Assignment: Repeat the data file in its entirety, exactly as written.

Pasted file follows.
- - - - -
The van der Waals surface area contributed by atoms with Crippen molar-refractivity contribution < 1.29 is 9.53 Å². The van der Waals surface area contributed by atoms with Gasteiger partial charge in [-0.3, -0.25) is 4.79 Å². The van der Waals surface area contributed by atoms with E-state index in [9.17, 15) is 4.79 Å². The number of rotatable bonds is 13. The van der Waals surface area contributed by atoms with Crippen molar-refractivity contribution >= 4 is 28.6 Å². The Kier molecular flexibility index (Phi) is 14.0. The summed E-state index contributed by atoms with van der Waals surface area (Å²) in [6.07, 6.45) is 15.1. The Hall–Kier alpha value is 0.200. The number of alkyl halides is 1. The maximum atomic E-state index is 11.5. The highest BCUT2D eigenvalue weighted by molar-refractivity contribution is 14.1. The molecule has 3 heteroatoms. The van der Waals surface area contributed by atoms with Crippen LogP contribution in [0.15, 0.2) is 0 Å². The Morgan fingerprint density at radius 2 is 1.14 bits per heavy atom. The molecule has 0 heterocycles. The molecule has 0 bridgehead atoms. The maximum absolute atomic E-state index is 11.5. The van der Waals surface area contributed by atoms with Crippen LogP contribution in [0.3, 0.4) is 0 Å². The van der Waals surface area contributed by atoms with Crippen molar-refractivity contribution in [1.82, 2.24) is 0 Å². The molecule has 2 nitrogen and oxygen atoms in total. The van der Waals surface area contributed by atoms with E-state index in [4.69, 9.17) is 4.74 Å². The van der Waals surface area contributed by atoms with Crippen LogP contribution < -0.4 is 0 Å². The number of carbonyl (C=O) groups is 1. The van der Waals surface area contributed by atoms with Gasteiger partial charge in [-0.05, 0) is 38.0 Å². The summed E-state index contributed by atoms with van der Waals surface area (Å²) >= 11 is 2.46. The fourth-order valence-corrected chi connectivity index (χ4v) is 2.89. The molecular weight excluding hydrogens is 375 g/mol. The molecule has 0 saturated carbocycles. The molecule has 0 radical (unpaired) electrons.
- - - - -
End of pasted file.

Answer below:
The van der Waals surface area contributed by atoms with Crippen molar-refractivity contribution < 1.29 is 9.53 Å². The van der Waals surface area contributed by atoms with Gasteiger partial charge in [-0.3, -0.25) is 4.79 Å². The van der Waals surface area contributed by atoms with E-state index in [9.17, 15) is 4.79 Å². The number of rotatable bonds is 13. The van der Waals surface area contributed by atoms with Crippen molar-refractivity contribution >= 4 is 28.6 Å². The Kier molecular flexibility index (Phi) is 14.0. The summed E-state index contributed by atoms with van der Waals surface area (Å²) in [6.07, 6.45) is 15.1. The Hall–Kier alpha value is 0.200. The number of alkyl halides is 1. The maximum atomic E-state index is 11.5. The highest BCUT2D eigenvalue weighted by molar-refractivity contribution is 14.1. The molecule has 3 heteroatoms. The van der Waals surface area contributed by atoms with Crippen LogP contribution in [0.15, 0.2) is 0 Å². The Morgan fingerprint density at radius 2 is 1.14 bits per heavy atom. The molecule has 0 heterocycles. The molecule has 0 bridgehead atoms. The maximum absolute atomic E-state index is 11.5. The van der Waals surface area contributed by atoms with Crippen LogP contribution in [0.3, 0.4) is 0 Å². The van der Waals surface area contributed by atoms with Crippen molar-refractivity contribution in [1.82, 2.24) is 0 Å². The molecule has 2 nitrogen and oxygen atoms in total. The van der Waals surface area contributed by atoms with E-state index in [4.69, 9.17) is 4.74 Å². The van der Waals surface area contributed by atoms with Crippen LogP contribution < -0.4 is 0 Å². The number of carbonyl (C=O) groups is 1. The van der Waals surface area contributed by atoms with Gasteiger partial charge in [-0.05, 0) is 38.0 Å². The summed E-state index contributed by atoms with van der Waals surface area (Å²) >= 11 is 2.46. The fourth-order valence-corrected chi connectivity index (χ4v) is 2.89. The molecular weight excluding hydrogens is 375 g/mol. The molecule has 0 saturated carbocycles. The molecule has 0 radical (unpaired) electrons.